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The town of Priest River will be holding its Timber Days festival at the end of this week, continuing a ritual that has gone on in some form as long as anyone can remember. The annual event has grown out of the celebration that used to occur after the yearly log drive down the Priest River, when brave and spry “river pigs” cajoled logs down the foaming and rock-infested waterway to its confluence with the Pend Oreille River and the lumber mills there. Although the last drive was held over 50 years ago and most of the river pigs no longer walk this earth—and most of the mills are no longer with us either—the celebration remains as a commemoration of Priest River’s heritage as a timber town.

Priest River’s Future Celebrates its Past

The town of Priest River will be holding its Timber Days festival at the end of this week, continuing a ritual that has gone on in some form as long as anyone can remember. The annual event has grown out of the celebration that used to occur after the yearly log drive down the Priest River, when brave and spry “river pigs” cajoled logs down the foaming and rock-infested waterway to its confluence with the Pend Oreille River and the lumber mills there.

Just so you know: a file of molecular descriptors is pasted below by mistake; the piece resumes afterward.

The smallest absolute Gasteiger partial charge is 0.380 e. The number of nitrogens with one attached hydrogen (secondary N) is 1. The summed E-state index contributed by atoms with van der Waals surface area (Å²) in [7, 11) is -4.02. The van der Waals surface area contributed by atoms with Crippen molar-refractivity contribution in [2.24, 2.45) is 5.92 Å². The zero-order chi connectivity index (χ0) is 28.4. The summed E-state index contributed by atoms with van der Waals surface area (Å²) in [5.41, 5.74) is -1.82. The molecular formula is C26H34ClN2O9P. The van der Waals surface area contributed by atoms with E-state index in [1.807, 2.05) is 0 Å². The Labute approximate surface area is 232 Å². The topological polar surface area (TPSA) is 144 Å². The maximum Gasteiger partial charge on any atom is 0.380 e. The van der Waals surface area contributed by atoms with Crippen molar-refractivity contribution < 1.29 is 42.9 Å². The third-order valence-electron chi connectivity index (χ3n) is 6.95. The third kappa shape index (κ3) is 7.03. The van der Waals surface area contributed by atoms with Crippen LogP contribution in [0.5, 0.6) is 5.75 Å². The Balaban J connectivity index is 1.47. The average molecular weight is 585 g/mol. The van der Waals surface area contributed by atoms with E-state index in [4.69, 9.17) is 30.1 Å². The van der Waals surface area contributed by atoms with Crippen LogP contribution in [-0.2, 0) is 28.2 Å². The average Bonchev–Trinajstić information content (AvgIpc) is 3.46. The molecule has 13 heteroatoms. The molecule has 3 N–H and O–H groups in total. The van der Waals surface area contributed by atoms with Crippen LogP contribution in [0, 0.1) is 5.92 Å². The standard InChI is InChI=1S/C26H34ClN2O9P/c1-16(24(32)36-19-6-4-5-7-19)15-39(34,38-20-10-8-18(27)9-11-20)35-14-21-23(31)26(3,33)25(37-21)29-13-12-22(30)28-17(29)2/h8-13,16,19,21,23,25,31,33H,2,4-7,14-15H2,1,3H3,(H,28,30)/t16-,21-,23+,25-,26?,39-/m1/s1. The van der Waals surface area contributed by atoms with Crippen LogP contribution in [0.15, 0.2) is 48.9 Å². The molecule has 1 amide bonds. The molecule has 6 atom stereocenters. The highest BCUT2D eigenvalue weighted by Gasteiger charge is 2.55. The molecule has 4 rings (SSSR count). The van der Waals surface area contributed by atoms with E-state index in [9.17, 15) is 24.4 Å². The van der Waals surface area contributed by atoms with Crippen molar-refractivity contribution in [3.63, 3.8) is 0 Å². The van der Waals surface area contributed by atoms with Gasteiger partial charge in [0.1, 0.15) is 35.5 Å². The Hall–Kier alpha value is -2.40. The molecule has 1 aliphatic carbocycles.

Although the last drive was held over 50 years ago and most of the river pigs no longer walk this earth—and most of the mills are no longer with us either—the celebration remains as a commemoration of Priest River’s heritage as a timber town.

In addition to the usual arts and crafts show, kids’ games, fun run, dancing, and food booths that characterize such celebrations everywhere, Timber Days will include an antique car show, lawnmower races, and, most appropriately, a loggersports competition. In this last, men and women will compete in a variety of events using saws, chainsaws, and axes to demonstrate who is the fastest at helping a log on its way to becoming lumber.

Despite the enthusiasm for its forest products heritage, Priest River continues to attempt to revive itself in other ways as the timber economy has declined, and a showpiece restoration has occurred with the Beardmore Block. The attractive building, with its terra-cotta details and massive timbers from another age, was built in 1922 by timber baron Charles Beardmore, and it was saved from the wrecking ball by his great-grandson with a prize-winning, LEED-certified redesign in 2007. This Thursday evening, on the eve of Timber Days, the building will host a showing of the work of nearby Sandpoint photographer Marie-Dominique Verdier, with hors d’oeuvres and wine.

The Beardmore still has not completely filled with tenants, but the wine bar Noni on the ground floor has proved a popular and comfortable spot, with soft sofas in which to recline while sipping wine and crunching “Nonichos”—a local version of nachos with Alfredo sauce. At the VitaLife Spa next door, people who have participated in the logging competitions may be assisted in their recovery with a yoga session or a massage, or they might rehydrate with one of the spa’s signature smoothies while learning about its cutting-edge restorative therapies.

It’s hard to imagine the river pigs celebrating with a biofeedback session or a flight of carefully selected white wines. But I suspect they would be willing to celebrate Priest River’s future as much as its past. And this weekend would be a good time to metaphorically join them.

About Cate Huisman

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